I don't think I'm done with this subject matter yet, these things are so cool to paint! However today I will be taking a break from still life. I'm off plein air painting with some friends!
I don't expect to come back with anything post-worthy, so we shall see what today brings.


This is day 12 in the September 2016 '30 paintings in 30 days challenge'.
While on the subject... here are my highs and lows in taking part on this challenge:
Lows: It is exhausting! Trying to fit in a painting a day around everything else that needs to be done every day is the biggest challenge. Also I have put myself under this pressure to post everything I do, whether I like it or not, but I guess that is the whole point of this blog: to record my progress.
Highs: I am learning so much. I can feel myself improving every day and moving towards a point as an artist where I feel I want to be.
After this challenge is over I think I will attempt some larger paintings.


This painting is sold.


(6 x 6 inches)
15 x 15cm
Oil on Gessobord

Sunday, September 11, 2016

Fig bowl


Another painting of these lovely figs. Not sure I will manage another painting of this batch as my husband keeps passing by and eating them! I almost called this 'disappearing figs'. They are rather yummy.

Yesterday I decided to start posting my paintings on the 'Daily Paintworks' website as well as here.
My err... 'gallery' looks rather strange at the moment with just one painting. I will post new ones each day, not necessarily in the order I painted them. Might be good to mix it up a bit.

This is my day 11 contribution in the September 2016 '30 paintings in 30 days challenge'.


This painting is SOLD.


(6 x 6 inches)
15 x 15cm
Oil on Gessobord

Saturday, September 10, 2016

Luscious Figs



The Figs are back! I knew I had to return to painting these to get it out of my system and saw these in the fruit aisle this morning.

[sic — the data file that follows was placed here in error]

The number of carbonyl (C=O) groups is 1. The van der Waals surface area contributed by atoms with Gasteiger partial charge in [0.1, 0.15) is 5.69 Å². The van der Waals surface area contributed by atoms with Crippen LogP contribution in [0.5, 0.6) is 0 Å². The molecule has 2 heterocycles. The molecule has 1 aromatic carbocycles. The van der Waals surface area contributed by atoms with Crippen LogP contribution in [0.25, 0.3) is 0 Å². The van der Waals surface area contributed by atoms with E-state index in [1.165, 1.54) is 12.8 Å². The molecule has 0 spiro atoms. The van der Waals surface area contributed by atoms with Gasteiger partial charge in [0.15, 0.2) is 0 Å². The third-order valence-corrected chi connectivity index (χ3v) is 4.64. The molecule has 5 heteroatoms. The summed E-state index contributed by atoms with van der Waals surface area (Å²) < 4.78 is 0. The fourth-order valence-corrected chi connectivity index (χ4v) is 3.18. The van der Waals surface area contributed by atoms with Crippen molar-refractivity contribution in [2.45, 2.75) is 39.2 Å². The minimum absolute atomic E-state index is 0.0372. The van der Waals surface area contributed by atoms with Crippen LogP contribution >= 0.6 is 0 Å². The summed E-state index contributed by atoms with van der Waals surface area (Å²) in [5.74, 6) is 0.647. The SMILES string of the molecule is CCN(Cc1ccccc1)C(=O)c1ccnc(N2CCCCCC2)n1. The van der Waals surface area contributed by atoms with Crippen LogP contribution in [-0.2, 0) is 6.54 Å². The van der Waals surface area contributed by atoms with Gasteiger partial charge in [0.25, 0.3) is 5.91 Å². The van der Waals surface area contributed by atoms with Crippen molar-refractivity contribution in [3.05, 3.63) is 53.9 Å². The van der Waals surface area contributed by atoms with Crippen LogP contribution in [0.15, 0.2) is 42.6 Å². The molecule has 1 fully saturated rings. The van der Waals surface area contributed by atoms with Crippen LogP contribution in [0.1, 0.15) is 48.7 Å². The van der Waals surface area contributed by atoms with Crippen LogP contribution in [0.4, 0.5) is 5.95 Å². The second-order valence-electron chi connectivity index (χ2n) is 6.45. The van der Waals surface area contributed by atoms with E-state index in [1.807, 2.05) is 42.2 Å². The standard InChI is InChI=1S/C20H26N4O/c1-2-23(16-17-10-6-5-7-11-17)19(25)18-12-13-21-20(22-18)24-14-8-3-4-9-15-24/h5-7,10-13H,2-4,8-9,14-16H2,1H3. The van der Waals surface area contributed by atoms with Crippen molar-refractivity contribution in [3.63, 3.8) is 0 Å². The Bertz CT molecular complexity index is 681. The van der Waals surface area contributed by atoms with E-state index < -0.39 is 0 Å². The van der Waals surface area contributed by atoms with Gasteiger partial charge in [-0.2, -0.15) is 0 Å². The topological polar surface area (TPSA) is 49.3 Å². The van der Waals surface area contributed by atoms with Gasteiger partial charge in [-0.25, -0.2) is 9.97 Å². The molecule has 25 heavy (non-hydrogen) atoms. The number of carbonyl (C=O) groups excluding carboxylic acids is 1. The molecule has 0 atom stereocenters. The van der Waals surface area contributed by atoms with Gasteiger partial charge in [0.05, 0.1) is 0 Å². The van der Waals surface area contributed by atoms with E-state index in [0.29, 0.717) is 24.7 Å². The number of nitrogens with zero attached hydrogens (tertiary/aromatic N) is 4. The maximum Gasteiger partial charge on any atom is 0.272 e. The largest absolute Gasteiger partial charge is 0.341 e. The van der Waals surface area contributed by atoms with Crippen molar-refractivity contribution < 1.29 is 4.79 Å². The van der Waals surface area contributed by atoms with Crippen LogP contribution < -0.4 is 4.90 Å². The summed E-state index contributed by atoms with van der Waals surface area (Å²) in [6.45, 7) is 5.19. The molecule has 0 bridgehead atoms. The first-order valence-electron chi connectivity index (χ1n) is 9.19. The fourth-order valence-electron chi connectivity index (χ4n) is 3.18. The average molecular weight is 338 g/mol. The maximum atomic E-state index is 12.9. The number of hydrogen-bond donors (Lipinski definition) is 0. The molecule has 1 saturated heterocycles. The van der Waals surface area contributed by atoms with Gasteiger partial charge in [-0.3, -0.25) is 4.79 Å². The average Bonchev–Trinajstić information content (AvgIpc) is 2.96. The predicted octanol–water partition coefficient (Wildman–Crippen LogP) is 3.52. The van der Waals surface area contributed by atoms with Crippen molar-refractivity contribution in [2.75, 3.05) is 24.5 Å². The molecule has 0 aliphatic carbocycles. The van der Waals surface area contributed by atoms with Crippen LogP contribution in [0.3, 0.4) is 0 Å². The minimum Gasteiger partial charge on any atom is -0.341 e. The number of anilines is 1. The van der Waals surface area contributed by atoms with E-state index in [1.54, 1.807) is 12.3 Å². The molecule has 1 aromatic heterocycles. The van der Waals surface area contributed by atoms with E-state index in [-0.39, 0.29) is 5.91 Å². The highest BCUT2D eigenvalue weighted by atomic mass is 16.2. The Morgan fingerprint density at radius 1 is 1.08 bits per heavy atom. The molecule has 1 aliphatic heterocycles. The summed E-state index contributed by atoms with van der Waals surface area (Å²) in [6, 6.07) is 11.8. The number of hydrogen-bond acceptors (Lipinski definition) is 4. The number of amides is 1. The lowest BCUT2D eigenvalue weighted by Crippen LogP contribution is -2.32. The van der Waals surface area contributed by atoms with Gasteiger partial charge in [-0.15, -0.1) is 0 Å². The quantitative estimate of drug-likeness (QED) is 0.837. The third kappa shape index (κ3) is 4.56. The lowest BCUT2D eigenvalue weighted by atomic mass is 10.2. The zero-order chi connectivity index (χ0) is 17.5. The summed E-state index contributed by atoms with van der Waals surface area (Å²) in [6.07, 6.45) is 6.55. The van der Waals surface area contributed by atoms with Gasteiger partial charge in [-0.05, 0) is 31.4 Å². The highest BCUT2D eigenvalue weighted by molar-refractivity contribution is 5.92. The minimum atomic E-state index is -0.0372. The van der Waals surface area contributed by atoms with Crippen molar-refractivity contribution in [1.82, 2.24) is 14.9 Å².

I'm fortunate to have this collection of Fiesta ware bowls that I have in practically every colour. I picked them up a few months ago in an estate sale for a very reasonable price. After trying a couple of colours I decided the figs looked great against this bright red colour which works great with the lovely orangey / red / brown inside.

This is my day 10 contribution in the September 2016 '30 paintings in 30 days challenge'.
I'm one third of the way there!


 This painting is available.

Friday, September 9, 2016

Me time, tea time

(6 x 6 inches)
15 x 15cm
Oil on Gessobord

I think this will be the last time I paint this set up, with this teapot for now.
I fiddled endlessly with the composition. This teapot is not all that big and in fact most of my mugs and cups are taller than it, so everything I put with it looked a bit odd.
Finally I selected this red mug so that we have a whole red and green theme going on, which I think works.
Next mission... to find some smaller teacups for props.
Not today though. At about 2pm I realised I had to get this painted quickly as the 30 in 30 challenge entry closes in a few hours. So I painted this in about 2 hours which is probably a bit of a record for me!


(Day 9 contribution in the September 2016 '30 paintings in 30 days challenge'. )


This painting is SOLD.







Thursday, September 8, 2016

A Rosy Teatime

(6 x 6 inches)
15 x 15cm
Oil on Gessobord

Hmm. Do you see a theme emerging? Yes I like tea. And I have lots of teapots. And teacups.
Expect to see a lot more of this sort of thing.

Encouraged by my last painting I decided to give 1930's style Art Deco teapot another go around, but spruced him up by accompanying him with a red rose. Plus I included one of my nightmare-to-paint ridged teacups. Must be a glutton for punishment.

Anyway I really love painting this teapot.

(Day 8 contribution in the September 2016 '30 paintings in 30 days challenge'. )


This painting is available.





Deco Tea

(6 x 6 inches)
15 x 15cm
Oil on Gessobord

This was an attempt to 'loosen up' a little. Usually when painting larger objects I'd choose a larger canvas size, but I decided to stay small and paint with as big a brush as I could muster.

I'm REALLY happy with it as exercise for me to paint a bit looser. I have a tendency to fuss over the small stuff but when you paint with a larger brush, you can't do that.